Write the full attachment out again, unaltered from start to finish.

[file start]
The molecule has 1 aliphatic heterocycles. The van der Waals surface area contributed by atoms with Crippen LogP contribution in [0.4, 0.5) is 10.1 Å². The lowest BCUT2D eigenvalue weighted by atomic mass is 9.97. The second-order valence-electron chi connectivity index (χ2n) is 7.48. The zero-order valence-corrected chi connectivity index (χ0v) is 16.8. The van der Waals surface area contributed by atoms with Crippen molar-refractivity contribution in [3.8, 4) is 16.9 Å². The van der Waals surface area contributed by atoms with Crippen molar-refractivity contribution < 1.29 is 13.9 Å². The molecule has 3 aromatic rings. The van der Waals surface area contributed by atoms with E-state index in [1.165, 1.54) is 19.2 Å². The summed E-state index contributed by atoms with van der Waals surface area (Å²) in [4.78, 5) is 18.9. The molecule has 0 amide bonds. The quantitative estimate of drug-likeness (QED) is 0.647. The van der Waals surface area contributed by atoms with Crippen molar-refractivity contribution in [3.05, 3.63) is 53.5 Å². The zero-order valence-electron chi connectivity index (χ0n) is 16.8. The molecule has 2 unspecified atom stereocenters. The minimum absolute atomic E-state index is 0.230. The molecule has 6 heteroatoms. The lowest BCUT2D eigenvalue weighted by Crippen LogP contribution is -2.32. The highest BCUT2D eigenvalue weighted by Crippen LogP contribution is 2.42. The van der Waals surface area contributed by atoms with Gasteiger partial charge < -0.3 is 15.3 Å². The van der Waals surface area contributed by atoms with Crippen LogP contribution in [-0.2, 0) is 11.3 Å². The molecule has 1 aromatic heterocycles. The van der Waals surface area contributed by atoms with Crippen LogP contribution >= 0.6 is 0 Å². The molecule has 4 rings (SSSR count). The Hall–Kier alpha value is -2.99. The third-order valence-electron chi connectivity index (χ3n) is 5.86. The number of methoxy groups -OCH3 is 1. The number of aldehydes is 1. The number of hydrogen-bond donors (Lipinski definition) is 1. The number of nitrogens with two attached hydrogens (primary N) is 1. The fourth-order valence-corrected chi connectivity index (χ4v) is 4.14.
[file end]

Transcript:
The molecule has 1 aliphatic heterocycles. The van der Waals surface area contributed by atoms with Crippen LogP contribution in [0.4, 0.5) is 10.1 Å². The lowest BCUT2D eigenvalue weighted by atomic mass is 9.97. The second-order valence-electron chi connectivity index (χ2n) is 7.48. The zero-order valence-corrected chi connectivity index (χ0v) is 16.8. The van der Waals surface area contributed by atoms with Crippen molar-refractivity contribution in [3.8, 4) is 16.9 Å². The van der Waals surface area contributed by atoms with Crippen molar-refractivity contribution < 1.29 is 13.9 Å². The molecule has 3 aromatic rings. The van der Waals surface area contributed by atoms with E-state index in [1.165, 1.54) is 19.2 Å². The summed E-state index contributed by atoms with van der Waals surface area (Å²) in [4.78, 5) is 18.9. The molecule has 0 amide bonds. The quantitative estimate of drug-likeness (QED) is 0.647. The van der Waals surface area contributed by atoms with Crippen molar-refractivity contribution in [3.05, 3.63) is 53.5 Å². The zero-order valence-electron chi connectivity index (χ0n) is 16.8. The molecule has 2 unspecified atom stereocenters. The minimum absolute atomic E-state index is 0.230. The molecule has 6 heteroatoms. The lowest BCUT2D eigenvalue weighted by Crippen LogP contribution is -2.32. The highest BCUT2D eigenvalue weighted by Crippen LogP contribution is 2.42. The van der Waals surface area contributed by atoms with Gasteiger partial charge < -0.3 is 15.3 Å². The van der Waals surface area contributed by atoms with Crippen LogP contribution in [-0.2, 0) is 11.3 Å². The molecule has 1 aromatic heterocycles. The van der Waals surface area contributed by atoms with Crippen LogP contribution >= 0.6 is 0 Å². The molecule has 4 rings (SSSR count). The Hall–Kier alpha value is -2.99. The third-order valence-electron chi connectivity index (χ3n) is 5.86. The number of methoxy groups -OCH3 is 1. The number of aldehydes is 1. The number of hydrogen-bond donors (Lipinski definition) is 1. The number of nitrogens with two attached hydrogens (primary N) is 1. The fourth-order valence-corrected chi connectivity index (χ4v) is 4.14.